LEWISTON, Maine — Maine’s Republican Gov. Paul LePage said during a visit to Lewiston on Thursday that he hoped the problems around a controversial welfare study his administration commissioned on a $925,200 no-bid contract could be used as an “education moment.”
He also told reporters he now no longer plans to meet in person with Gary Alexander, the president and CEO of the Alexander Group — the company hired by the state to produce the study.
LePage was visiting the Androscoggin Business-to-Business Trade Show at the Androscoggin Bank Colisee when he told reporters that Health and Human Services Commissioner Mary Mayhew was in talks with Alexander, whose company was hired to analyze Maine’s public welfare and health care benefit programs and make detailed suggestions that would help save the state money.
In May, LePage suspended payments to the company after Alexander acknowledged portions of the five-part study he delivered to the state contained plagiarized information. So far the state has paid just more than $500,000 for the work and LePage earlier said the state might seek a refund.
On Thursday, LePage said Mayhew and Alexander were involved in talks. LePage said he met with Mayhew last week and gave her guidelines on negotiating with Alexander but didn’t detail them.
“They have been talking and I understand that their talks are going well,” LePage said. “If they go well, fine, I won’t have to interfere. If they don’t then I will have to interfere.”
LePage said he had discussed having a meeting with Alexander but decided against it. He also noted again that he didn’t personally sign the contract, although his office did sign off on the contract for the study prior to it being issued.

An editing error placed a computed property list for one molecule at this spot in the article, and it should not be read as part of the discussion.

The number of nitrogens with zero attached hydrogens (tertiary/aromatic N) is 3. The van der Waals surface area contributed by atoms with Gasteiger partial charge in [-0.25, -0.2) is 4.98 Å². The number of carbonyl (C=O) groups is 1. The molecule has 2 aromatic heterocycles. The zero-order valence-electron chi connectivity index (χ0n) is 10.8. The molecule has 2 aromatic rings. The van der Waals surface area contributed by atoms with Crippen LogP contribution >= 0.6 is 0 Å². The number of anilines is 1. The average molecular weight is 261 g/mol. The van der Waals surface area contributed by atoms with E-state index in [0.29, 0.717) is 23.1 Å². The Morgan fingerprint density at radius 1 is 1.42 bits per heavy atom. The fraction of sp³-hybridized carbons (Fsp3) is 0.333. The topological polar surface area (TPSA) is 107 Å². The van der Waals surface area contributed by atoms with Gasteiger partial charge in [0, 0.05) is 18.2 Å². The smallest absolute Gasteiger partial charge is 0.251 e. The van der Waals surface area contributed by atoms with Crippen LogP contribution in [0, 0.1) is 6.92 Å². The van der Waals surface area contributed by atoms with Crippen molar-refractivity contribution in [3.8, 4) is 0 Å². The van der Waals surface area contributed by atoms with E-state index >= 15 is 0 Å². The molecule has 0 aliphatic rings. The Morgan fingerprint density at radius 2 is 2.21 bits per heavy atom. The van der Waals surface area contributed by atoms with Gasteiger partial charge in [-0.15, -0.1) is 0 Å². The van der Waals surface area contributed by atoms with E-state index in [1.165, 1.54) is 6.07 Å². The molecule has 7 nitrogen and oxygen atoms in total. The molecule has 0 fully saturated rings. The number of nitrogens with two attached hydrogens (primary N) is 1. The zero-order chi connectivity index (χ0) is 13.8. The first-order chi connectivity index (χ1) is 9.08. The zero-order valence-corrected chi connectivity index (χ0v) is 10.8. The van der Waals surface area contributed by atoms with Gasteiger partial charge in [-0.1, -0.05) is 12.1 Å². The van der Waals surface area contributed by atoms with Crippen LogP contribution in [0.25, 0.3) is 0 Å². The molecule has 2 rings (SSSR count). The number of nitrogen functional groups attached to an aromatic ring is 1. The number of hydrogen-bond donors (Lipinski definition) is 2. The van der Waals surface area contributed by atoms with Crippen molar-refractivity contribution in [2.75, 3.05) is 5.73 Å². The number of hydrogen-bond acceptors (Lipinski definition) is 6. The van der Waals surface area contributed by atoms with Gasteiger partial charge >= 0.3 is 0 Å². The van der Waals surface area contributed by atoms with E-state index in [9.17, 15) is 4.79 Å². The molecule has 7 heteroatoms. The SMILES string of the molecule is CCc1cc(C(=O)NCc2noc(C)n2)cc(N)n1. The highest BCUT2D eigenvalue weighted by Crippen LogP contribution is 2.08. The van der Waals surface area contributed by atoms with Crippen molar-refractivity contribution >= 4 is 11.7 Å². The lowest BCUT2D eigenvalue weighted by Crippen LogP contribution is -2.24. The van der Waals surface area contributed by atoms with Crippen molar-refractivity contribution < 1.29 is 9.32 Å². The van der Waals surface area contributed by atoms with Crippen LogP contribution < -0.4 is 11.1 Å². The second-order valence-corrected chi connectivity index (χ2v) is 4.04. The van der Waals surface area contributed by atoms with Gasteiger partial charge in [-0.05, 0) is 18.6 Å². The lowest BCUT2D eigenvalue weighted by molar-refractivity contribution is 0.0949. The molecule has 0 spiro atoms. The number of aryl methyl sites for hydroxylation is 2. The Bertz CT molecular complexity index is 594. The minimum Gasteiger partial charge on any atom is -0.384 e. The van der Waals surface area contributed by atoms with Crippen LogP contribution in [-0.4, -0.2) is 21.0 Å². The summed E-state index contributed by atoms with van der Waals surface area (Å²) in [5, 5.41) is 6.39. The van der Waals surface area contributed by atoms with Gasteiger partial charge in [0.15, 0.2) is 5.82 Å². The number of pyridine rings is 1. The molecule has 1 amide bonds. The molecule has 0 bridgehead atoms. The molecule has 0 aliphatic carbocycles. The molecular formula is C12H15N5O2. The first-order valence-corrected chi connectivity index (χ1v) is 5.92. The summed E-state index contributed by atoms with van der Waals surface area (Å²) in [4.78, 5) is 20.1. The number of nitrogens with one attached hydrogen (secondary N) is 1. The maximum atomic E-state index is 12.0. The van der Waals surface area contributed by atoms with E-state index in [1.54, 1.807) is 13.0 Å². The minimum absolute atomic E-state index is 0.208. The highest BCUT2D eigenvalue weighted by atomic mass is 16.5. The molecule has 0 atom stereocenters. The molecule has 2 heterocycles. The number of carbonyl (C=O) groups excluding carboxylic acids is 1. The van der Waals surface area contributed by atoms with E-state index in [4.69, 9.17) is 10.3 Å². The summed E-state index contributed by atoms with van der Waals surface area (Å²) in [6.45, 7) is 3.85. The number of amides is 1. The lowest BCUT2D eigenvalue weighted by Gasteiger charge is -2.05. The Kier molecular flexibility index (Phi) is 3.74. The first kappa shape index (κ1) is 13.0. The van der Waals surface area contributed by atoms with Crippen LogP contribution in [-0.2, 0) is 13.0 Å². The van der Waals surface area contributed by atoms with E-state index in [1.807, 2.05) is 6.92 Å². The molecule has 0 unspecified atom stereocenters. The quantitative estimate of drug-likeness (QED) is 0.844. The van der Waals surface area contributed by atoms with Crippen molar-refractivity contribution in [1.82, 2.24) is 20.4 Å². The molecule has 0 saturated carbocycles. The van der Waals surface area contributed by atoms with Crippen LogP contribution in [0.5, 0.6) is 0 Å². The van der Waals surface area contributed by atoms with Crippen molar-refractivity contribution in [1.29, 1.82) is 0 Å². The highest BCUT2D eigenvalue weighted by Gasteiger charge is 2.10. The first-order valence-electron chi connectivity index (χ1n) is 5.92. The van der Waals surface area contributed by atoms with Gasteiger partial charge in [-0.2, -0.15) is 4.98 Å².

He wanted to use the problems with the contract as a “education moment,” saying DHHS officials and others within his administration did not heed his advice on that contract and others that have been problematic.
“I do believe that we need to be a little bit tougher and use a little bit more foresight when we sign contracts,” LePage said. “I’m trying to work with those that negotiate contracts instead of just saying, ‘You have to.’ I’m trying to get them to understand the rationale and how it works.”
LePage said the state should be requiring those who are awarded state contracts to make deposits to protect the state’s interests and cover its legal costs should something go wrong with the contract.
LePage said he ultimately took responsibility for the flawed study and any other problematic contracts negotiated by his administration.
“It’s always the governor’s fault, he’s the only guy that’s elected statewide and I take responsibility,” LePage said.
Also at the trade show was state Sen. Margaret Craven, D-Lewiston. Craven has been an outspoken critic of the Alexander Group contract and among a group of Democrats who passed a bill that would have canceled the contract.
LePage vetoed the legislation, saying it was an unconstitutional power grab by the Legislature of the executive branch’s authority to negotiate contracts for the state.
Craven said the study had lost all credibility and was essentially worthless.
“His report is of no value to us,” Craven said.
She said the information that was plagiarized from other reports already would have been available to the state for no cost. She also said other portions of the study turned in by Alexander’s company were fraught with errors — although the Alexander Group has disputed that.
“Even the Republicans weren’t using it for anything because they knew very well that it was invalid, that it wasn’t any good,” Craven said.